The corporate income tax could become an incentive for productivity if we provide low tax rates for companies that add high value to the United States economy. We do not need to select special companies for this; but simply use the tax rate to reward companies for creating high value-added in the U.S., whether they achieve that goal through R&D and advanced technology or by finding their own ingenious ways to improve productivity in manufacturing or in services.

Unbalanced trade, produced by Asian mercantilist policies, is harming major productive sectors of our economy. A measure to counter this that must be considered is tariffs. We know that is a forbidden word for economists, but in our paper we describe why it shouldn't be and why tariffs should be a part of our present as they have been of our past.

Next the goal of sharing: Clearly we need to consider here the role of unions and of their bargaining power in dividing up the economic pie. But we should also consider other forms of corporate organization; user-owned corporations--mutuals--have a long history in the U.S. and until recently dominated the insurance industry. In addition, the present corporate form could evolve; corporations could adopt the goal of being value-added maximizing rather than profit maximizing. Maximizing value added is measurable, as profit is, and in a world of companies devoted to value added, there could be many ways to divide the value they create between wages and profits and other goals. We might become a nation whose companies have a variety of goals, all adding strongly to the GDP, and many adding to a better distribution of income, wealth, and political power.

The great American corporations today are doing well for their top executives and shareholders, but this does not mean that they are doing well for the country as a whole. The growing concentration of income and wealth threatens both the long-range productivity of the country, through extensive offshoring, and its long-range internal stability through a growing concentration of wealth that carries with it political as well as economic power. These issues, and what to do about them, deserve more thought both from the economics profession and from all Americans. The start of a new presidential term makes this a good time to begin.

This post is a summary of a much longer article scheduled to be published in April in Daedulus, a publication of the American Academy of Arts and Sciences. Read the full text of "The American Corporation" by Ralph Gomory and Richard Sylla here.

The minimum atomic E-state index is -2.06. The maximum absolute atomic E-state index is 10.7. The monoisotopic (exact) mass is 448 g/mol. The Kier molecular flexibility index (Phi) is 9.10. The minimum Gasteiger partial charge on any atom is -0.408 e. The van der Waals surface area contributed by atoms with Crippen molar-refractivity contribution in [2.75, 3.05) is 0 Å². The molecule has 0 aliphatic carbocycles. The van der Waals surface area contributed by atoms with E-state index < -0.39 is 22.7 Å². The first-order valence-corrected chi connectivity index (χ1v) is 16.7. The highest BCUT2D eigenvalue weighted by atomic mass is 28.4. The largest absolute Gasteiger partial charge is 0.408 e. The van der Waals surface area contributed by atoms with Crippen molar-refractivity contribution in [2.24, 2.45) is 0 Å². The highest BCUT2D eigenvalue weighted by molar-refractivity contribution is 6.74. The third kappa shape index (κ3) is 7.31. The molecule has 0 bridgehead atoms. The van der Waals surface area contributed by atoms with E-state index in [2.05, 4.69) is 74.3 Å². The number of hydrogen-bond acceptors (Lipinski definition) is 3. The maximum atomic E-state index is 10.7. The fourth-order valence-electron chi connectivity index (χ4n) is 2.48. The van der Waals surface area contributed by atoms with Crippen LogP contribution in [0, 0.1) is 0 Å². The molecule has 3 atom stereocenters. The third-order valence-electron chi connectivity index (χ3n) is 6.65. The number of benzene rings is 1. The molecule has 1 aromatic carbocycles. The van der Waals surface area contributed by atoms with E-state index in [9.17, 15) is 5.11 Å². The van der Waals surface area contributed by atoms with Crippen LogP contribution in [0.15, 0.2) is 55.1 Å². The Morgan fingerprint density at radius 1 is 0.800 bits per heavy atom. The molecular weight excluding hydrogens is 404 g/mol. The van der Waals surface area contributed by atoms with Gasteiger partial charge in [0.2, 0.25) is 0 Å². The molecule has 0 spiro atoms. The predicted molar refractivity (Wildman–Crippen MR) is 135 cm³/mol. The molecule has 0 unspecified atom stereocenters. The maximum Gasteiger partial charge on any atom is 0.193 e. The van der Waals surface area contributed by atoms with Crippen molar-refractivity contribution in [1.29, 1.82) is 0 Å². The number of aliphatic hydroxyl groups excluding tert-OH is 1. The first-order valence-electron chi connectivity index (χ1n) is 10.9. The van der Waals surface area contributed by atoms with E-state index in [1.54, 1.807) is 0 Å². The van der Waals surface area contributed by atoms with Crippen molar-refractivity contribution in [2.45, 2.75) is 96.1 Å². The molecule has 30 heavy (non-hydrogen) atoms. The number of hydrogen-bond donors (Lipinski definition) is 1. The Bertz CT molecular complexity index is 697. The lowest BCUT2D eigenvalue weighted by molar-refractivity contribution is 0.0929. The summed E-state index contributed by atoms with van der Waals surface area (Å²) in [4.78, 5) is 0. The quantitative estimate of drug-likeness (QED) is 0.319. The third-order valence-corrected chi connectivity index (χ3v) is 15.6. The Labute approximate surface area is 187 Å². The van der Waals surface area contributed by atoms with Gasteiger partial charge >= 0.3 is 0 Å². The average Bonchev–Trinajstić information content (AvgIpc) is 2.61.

A previous article, Corporation Nation, references Gomory and Sylla's paper. 

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Comments

Corporations/responsibility - watch 787 fiasco unfold

Watch this unfold. It's going to be a nightmare for Boeing and many for the flying public, but hopefully no one gets seriously injured or killed here or abroad. See if outsourcing or corporate irresponsibility ever get mentioned by those in the govt. or the private sectors. If anyone doubted who the govt. serves in matters of safety, it was pretty obvious when LaHood came out, at the same time an investigation was being announced, that he would fly on 787s and didn't have problems with them. Hey, Ray, that's called prejudging an investigation and kind of stupid and unprofessional. Why announce an investigation if everything is going along according to plan? Massive outsourcing and labor saving moves do have serious consequences, and do endanger not only the economic security of individuals, families, and communities, but do cost real lives. Like I said, let the bigwigs work in one of their factories making products for pennies in Bangladesh on the 6th floor of a locked firetrap and face angry security if they try to leave too early or don't work their 80 hour week. Let them insist on continuing flying on a 787 on a plane in which only execs are aboard and HR that aids outsourcing while smoke fills the compartment (somehow without endangering the pilots trying to save the plane and everyone on board). What's to worry about - 36,000-40,000 feet above the ocean, acrid smoke filling the cabin and cockpit, but all is well.
Yup, outsourcing and treating good people like dirt does have very real and very dangerous consequences, and until the people that cause these issues are forced to personally live them, they will continue to not care and blame everything else (e.g., just couldn't "find skilled Americans," "Americans are lazy," etc.).

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Tit-for-tat Tariffs

I agree that many products manufactured in Asia are aimed to undercut US prices. As is well known, in China the government sets the renminbi at low levels specifically to boost exports. But this being said, there are many established companies producing competitive goods which should be given an equal footing in the global marketplace.

Apple's attempt to sue Samsung into being banned from selling its smartphone range in the US, for alleged patent infringement, could be an example of the long-term consequences of disabusing legislation for short-term gain.